In many cases, a smart residential system can pay for itself. A homeowner can save money on insurance premiums for homes equipped with water-leak detection, fire prevention, and unattended stove shut-off systems. Home energy management can minimize energy consumption by appliances and environmental control systems by adjusting or shutting them off when not needed. Owners of rental properties can remotely give door access to new tenants and automatically turn off air conditioning, entertainment systems, and spa pumps.
The IoT can extend the life of appliances through power quality monitoring and protection. For example, it can use lightning forecasts to switch off power feeds to appliances before electrical surges cause damage. Modern home systems can control lights, shut off appliances, set music, or even do research by cellphone apps, from an internet browser, or by voice commands.
Networked light switches and receptacles enable remote control of lights in a dark house. Excess current in appliance motors can indicate bad motor bearings while they are still repairable. Appliances can be scheduled to shorten the time needed to get ready for work or to prepare a meal. Smart appliances or smart receptacles can provide predictive maintenance and energy comparisons of fan motors, pumps, white appliances, and home theatre systems, and they can even estimate the payback from purchasing new energy-efficient appliances.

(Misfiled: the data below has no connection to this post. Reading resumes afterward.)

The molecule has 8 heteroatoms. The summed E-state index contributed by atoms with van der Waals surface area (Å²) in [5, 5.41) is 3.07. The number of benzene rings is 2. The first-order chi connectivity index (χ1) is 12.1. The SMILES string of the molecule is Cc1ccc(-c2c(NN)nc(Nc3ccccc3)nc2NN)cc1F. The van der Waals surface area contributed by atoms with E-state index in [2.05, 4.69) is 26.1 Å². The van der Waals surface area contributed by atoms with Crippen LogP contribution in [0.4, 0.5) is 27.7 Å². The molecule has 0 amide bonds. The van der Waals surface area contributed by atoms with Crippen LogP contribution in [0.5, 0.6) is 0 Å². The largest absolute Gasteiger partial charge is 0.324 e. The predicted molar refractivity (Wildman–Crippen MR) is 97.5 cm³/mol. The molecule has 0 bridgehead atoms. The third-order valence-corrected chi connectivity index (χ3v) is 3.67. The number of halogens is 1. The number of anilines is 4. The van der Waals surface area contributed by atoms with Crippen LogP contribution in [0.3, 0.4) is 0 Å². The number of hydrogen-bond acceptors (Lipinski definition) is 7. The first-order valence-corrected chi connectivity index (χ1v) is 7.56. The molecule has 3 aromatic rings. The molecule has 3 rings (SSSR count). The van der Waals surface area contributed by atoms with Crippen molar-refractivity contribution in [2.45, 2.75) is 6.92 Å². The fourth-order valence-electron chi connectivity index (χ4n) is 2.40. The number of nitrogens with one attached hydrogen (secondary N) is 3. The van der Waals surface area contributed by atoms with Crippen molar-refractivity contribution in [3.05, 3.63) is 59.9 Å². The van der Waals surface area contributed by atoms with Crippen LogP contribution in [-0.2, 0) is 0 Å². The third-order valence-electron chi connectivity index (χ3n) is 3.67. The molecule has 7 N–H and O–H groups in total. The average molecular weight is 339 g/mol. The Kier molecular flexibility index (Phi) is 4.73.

Balancing Efficiency with Practicality
Some manufacturers are embedding internet connectivity into high-end models of white appliances to achieve some of these benefits. Smart devices may consume more energy to operate because of the communication port. Since networked models cost substantially more than traditional ones, and considering the extraordinarily low-cost design requirements of smaller appliances, we may never see smart controls on desk lamps, portable kitchen appliances, space heaters, or electric tools.
The connected approach has risks. Cloud data storage and communication portals depend on the reliability of the internet connection. In some locations, the internet may be getting faster but less reliable due to cost-cutting measures such as wireless line sharing. A connected system should store decision criteria and load control schedules in a gateway inside the home and should have alternative communication access to the internet.